The New York State Insurance Department has come out with guidance on how life insurers in the state can decide whether agents and producers have “retired.”
The department looked at the definition because New York insurance laws limit the amount of compensation producers can receive while they are working, then exclude “security benefits,” such as benefits from nonqualified deferred compensation plans, from the compensation limits.
A new regulation implementing Section 409(a)(2)(A) of the Internal Revenue Code will require that nonqualified plans pay distributions only after the occurrence of 6 types of triggering events, such as the retirement of the participant, the death of the participant, or the occurrence of an unforeseeable emergency, Martin Schwartzman, chief of the New York Insurance Department Life Bureau, writes in New York Circular Letter Number 8 (2008).
Determining when life agents and brokers have retired can be difficult, because they may continue to receive trailing commissions as long as contracts remain in force, and they may occasionally originate new policies for long-time customers even after they stop seeking new business, Schwartzman writes.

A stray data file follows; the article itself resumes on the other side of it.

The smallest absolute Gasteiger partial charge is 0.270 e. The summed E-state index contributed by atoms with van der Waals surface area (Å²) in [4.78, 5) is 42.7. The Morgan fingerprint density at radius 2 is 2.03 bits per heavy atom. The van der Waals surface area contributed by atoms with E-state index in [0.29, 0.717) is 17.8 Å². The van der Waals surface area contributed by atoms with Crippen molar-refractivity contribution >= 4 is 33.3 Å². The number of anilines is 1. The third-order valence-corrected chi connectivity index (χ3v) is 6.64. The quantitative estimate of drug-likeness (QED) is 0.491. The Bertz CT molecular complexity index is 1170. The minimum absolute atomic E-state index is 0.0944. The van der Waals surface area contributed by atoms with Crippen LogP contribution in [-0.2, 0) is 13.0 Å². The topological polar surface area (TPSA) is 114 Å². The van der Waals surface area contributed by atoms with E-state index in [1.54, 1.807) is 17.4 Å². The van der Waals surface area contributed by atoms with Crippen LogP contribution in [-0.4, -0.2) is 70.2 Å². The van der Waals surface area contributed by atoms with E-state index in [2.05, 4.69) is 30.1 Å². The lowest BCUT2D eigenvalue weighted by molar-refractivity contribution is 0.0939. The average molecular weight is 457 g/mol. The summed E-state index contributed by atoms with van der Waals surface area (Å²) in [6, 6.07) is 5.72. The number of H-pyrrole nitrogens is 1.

To reconcile the state and federal requirements, an insurer designing compensation programs can treat producer payments as retirement benefits payments if:
1. The earliest date on which the agent’s age is at least 55 and the sum of the agent’s age and years of service with insurer is at least 70; or
2. The earliest date on which the agent’s age is at least 60 and the sum of the agent’s age and years of service with the insurer is at least 65.
Insurers can use different criteria, but an insurer that does use different criteria “must demonstrate to the department that the proposed standard satisfies the retirement criteria based on expected agent experience,” Schwartzman writes.